Keep in mind that product development always requires resources. Advancing a bad idea causes unnecessary work at the very least, and sometimes even additional expenses.
The path that leads an idea to become a commercial product is often long and requires economic input on the part of your business. That is why it is important to evaluate the feasibility of the idea from many different angles already in the early stages.
With the help of trademark and patent databases, for example, you can find out what kind of product development is going on in your field. This will allow you to avoid duplicated product development, identify good product development targets, and direct your own product development to suit your own overall situation.
In the early stages of product development, it is also a good idea to make systematic preliminary analyses. For example, you can examine possible restrictions set by legislation, the partnership network required for the production and sales, as well as the environmental impact of the product.
You can also commission a market study to analyse the activities and products of your competitors. With the help of the studies you can also investigate what kinds of customer groups your product or service might appeal to. In addition, you can anticipate the rate of growth of the market.
Market studies also make it possible for you to examine the competitive situation regionally. For example you can examine where there might be demand for goods or services that match your idea.
The evaluation of the feasibility of an idea usually begins with input from the company's own personnel. However, the services of an outside expert are also usually needed.
You can get evaluation assistance from your municipal business services or the development companies in your region. Depending on your situation, you can also approach Business Finland, VTT Technical Research Centre of Finland, or an ELY Centre to discuss issues that you may be having with the development of your product. When you apply for public support for product development you will also get feedback for your idea and its feasibility within your own business.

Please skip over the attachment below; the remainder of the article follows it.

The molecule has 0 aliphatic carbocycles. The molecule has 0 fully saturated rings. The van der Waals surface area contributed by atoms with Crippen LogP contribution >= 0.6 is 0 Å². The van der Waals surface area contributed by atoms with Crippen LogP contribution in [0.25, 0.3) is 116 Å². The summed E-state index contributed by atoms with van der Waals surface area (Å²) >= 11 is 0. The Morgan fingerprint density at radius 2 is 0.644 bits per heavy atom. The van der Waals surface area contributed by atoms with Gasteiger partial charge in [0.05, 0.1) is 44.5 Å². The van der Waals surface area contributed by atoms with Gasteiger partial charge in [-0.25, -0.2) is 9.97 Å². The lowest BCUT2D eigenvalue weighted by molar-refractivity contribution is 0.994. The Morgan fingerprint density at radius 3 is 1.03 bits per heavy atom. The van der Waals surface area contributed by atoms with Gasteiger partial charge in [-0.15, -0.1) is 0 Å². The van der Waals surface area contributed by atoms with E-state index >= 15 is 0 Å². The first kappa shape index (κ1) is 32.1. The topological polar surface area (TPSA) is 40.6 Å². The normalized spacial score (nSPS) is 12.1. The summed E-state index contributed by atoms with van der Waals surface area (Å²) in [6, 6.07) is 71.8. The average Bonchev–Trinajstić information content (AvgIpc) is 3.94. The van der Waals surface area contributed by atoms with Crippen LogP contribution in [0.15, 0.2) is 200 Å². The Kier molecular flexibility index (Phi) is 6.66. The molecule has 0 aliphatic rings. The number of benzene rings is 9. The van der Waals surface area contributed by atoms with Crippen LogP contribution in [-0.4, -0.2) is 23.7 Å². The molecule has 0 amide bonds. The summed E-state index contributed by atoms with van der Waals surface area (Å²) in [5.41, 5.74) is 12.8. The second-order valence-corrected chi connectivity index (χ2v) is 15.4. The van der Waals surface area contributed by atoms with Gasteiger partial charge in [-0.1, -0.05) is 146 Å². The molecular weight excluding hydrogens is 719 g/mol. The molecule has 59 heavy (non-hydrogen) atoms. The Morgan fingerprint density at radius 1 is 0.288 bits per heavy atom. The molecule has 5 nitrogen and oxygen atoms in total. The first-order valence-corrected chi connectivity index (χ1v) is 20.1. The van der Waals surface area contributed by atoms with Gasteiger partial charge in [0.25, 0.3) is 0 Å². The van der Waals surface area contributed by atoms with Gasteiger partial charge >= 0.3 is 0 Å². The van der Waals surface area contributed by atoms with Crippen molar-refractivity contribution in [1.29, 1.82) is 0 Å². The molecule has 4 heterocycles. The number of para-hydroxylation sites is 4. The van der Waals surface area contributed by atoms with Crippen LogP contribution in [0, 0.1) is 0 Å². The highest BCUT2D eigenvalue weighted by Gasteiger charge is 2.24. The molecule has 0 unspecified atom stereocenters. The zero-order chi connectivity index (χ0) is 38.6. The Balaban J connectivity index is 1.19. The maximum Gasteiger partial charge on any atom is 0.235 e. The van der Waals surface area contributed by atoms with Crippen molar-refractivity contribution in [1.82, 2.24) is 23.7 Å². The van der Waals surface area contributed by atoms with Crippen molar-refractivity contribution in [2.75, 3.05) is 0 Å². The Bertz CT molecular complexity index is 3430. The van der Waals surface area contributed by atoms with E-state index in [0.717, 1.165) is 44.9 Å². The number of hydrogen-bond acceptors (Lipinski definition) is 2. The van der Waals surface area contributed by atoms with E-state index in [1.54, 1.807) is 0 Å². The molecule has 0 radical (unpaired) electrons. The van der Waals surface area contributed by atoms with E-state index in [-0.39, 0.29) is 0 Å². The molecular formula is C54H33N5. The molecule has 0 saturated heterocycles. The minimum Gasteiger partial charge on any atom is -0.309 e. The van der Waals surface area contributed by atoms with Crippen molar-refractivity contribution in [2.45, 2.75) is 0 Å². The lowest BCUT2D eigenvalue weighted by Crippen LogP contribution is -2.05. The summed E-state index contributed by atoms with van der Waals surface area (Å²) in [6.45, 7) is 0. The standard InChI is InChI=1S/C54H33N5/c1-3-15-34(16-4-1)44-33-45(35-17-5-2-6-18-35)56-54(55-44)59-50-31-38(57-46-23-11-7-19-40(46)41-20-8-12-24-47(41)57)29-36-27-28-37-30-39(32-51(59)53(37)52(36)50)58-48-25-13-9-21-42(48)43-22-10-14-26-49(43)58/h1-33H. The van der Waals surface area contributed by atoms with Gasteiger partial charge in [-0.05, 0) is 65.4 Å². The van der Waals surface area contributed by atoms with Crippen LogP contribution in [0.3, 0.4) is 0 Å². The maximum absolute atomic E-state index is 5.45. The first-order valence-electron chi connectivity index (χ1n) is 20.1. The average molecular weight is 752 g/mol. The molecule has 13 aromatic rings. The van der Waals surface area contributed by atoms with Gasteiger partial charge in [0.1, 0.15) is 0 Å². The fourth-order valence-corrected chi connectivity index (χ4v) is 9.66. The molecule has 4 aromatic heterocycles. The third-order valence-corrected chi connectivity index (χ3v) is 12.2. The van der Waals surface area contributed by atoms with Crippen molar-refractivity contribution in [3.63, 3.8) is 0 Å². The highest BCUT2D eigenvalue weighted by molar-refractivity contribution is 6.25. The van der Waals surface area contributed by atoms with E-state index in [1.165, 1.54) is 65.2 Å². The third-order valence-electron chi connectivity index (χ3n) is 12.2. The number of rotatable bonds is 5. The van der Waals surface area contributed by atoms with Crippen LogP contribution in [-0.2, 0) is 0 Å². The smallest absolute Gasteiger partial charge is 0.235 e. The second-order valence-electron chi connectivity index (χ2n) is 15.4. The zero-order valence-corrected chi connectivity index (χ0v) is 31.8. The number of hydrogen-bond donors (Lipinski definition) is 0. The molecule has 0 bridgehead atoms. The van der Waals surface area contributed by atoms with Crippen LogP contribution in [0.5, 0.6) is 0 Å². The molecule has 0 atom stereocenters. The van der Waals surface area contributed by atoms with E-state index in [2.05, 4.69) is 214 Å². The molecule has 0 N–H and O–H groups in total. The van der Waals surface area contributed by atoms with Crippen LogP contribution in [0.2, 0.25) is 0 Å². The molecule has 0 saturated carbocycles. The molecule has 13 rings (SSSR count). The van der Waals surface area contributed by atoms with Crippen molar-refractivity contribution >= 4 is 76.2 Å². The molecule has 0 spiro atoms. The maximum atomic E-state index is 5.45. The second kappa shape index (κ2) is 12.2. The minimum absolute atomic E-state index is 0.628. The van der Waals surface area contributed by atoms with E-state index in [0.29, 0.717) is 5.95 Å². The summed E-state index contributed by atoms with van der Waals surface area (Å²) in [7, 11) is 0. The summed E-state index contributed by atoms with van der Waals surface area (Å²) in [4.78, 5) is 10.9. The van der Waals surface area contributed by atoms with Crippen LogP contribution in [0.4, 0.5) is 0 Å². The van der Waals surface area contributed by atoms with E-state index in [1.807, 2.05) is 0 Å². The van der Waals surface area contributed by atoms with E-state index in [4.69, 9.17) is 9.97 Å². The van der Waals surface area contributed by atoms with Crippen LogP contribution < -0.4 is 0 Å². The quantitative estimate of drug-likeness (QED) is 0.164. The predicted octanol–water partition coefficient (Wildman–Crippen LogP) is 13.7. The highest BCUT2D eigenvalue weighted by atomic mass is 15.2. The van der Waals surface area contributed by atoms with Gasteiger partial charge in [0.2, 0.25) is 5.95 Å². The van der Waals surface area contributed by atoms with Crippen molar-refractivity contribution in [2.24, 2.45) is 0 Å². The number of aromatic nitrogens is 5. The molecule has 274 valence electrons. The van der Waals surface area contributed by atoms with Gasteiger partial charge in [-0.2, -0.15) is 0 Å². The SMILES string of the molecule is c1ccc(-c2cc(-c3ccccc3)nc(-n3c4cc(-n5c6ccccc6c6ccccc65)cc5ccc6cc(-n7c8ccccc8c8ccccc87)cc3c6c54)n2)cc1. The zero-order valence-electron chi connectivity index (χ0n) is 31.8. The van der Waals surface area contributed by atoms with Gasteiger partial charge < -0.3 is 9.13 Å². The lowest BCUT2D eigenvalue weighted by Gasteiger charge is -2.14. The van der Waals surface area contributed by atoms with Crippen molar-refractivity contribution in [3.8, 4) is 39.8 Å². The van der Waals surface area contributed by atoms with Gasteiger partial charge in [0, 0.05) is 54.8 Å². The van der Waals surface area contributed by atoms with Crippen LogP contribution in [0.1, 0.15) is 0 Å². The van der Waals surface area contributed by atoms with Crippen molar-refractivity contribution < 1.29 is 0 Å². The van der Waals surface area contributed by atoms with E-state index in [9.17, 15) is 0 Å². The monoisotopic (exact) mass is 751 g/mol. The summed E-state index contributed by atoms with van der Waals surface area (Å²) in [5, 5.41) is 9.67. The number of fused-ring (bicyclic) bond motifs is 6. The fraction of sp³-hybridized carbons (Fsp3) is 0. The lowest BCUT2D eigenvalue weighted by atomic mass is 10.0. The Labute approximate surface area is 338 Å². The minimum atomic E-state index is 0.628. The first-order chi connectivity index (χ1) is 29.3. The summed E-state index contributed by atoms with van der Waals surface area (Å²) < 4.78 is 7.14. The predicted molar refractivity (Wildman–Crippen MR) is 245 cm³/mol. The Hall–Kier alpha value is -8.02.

You may consider using an outside consultant for the evaluation of your idea. The consultant can help in clarifying the market situation, for example. However, remember to protect the confidentiality of your idea.
It is a good idea to seek information on product development and innovation for the long term. Keep track of the communications of, for example, the ELY centres, Team Finland, Business Finland, the Foundation for Finnish Inventions and VTT. Join national development programmes, take part in development events in your field, and network yourself.
Improving a product is part of a company's normal development activities. However, if something has been invented in your business that clearly differs from anything that has come before, there is reason to consider if it might qualify as an innovation.
A product innovation is a new, significantly improved, or modified product or service that is launched onto the market by your business. This means that it clearly differs in its characteristics from products or services that your company has previously produced. A product can contain improvements in technical performance, components, materials, software, or user comfort.
The road from an idea to the launch of a product innovation is fairly long and often expensive. Before your company starts to invest its resources into the development of a product or service, you need to study thoroughly if your initial idea contains enough possibilities to become a successful product. In the early stages your company also needs to ascertain if someone else has had a similar idea and has patented or otherwise protected an invention based on the idea.